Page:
Amon Düül II - Fly United
One of the big names now... this track is lifted from Amon Düül II's 1973 Vive La Trance album. By then, the splinter group "II" from the original Amon Düül agitprop hippy commune had lost some of the more outlandish and experimental musical edge that gave birth to such masterpieces of unclassifiable lysergic wiggery as Phallus Dei and Yeti, but this song is still a fair representation of their loose acid rock vibe.

Can - Future Days (edit)
From the Cologne masters' new singles box set, Damo and the boys craft three minutes, twenty two seconds' worth of seemingly effortless sassy elegance. However, why bother with an edit when the full nine and a half minutes long version awaits you on the LP of the same name, I wonder?

Cluster - Dem Wanderer
Hans-Joachim Roedelius and Dieter Moebius were perhaps the most bookish pair in Deutschrock...well, they were on a par with Schneider and Hütter at least. This intriguing example of what I can only term intellectual ambience from their marvellously rarefied 1976 Sowieoso album goes "sproing" in a fetchingly chin-stroking fashion.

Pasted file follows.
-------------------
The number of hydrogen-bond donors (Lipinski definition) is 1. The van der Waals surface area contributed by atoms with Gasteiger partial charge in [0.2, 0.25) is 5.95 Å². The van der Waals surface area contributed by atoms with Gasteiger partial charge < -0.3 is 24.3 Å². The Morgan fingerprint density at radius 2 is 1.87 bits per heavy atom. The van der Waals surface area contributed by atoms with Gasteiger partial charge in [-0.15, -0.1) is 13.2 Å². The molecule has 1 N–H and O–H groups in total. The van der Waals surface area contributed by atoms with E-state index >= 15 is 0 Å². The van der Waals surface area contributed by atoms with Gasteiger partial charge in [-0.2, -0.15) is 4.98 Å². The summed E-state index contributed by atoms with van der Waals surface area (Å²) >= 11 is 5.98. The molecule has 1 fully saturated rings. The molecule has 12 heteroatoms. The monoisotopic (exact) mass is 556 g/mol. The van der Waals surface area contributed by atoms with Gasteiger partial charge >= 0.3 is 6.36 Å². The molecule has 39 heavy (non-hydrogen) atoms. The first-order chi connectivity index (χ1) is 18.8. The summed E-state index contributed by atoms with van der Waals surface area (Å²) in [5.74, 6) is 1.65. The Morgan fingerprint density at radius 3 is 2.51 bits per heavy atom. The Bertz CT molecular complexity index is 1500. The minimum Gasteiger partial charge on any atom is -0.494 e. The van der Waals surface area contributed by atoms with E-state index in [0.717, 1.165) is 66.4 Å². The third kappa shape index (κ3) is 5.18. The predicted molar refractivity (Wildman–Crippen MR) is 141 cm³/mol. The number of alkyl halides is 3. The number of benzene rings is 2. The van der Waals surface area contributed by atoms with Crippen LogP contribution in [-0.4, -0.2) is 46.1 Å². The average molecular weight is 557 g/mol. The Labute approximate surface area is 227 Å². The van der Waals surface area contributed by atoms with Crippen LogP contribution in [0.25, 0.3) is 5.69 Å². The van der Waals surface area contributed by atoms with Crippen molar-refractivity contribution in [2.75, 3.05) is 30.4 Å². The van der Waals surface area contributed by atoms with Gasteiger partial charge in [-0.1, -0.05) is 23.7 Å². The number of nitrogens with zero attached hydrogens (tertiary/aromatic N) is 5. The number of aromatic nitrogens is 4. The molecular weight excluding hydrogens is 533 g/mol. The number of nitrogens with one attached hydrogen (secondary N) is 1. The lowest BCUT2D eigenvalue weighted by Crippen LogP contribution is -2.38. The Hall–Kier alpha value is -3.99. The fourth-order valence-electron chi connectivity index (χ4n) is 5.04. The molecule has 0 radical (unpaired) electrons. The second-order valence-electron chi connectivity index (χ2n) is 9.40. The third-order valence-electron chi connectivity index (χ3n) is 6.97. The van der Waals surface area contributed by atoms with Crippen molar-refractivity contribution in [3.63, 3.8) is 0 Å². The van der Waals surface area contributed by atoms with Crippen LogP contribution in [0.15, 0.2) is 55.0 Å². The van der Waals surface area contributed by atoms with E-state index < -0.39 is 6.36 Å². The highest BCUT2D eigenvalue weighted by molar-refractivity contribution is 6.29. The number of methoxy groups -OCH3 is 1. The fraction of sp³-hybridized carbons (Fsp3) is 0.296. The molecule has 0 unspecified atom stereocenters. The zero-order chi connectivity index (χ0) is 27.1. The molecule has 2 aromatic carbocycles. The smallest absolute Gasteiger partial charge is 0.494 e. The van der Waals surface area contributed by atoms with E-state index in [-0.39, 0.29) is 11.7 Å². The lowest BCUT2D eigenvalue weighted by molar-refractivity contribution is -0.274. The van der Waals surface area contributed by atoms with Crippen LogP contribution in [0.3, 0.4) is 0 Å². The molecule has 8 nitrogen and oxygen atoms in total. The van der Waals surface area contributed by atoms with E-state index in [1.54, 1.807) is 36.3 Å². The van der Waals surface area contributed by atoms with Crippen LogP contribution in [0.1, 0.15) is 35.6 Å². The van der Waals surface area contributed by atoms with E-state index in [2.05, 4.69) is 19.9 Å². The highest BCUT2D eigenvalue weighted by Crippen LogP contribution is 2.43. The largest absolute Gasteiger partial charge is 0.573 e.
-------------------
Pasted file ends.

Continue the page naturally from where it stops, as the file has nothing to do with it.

Deuter - Der Turm/Fluchtpunkt
Primitive and experimental, this is what Deutschrock is all about. Listen to this free form piece of music from multi instrumentalist Georg Deuter and you can hear elements common to the early explorations of all the more well known bands that fall into this singularly individualistic category.

His first album, from which this track is taken was released in 1971 and is simply entitled D. It is something of a below-the-surface classic of the time, since when Deuter has gone on to amass a huge discography of exploratory music.

Guru Guru - Electric Junk
Apart from the later Roedelius track and the album closer, this is as close as anything on this album to rock music. But this is free rock music or ur-rock musik, as Mr Cope would put it. There are no rules, and after charging out of the traps, the LSD takes hold of the elephant as it wastes all before it. About halfway in the whole band decide...heeeyyy...let's talk about this, as they loll about on a burst sofa discussing the next move before a rolling bass line takes the tune down the road in the company of some fine Hendrix inspired wigout. Bloody marvellous! This is from their 1971 second album Hinten, part of a run of unmissable early albums you need to hear if you like having your mind fried by off the wall guitar music with seemingly no precedents.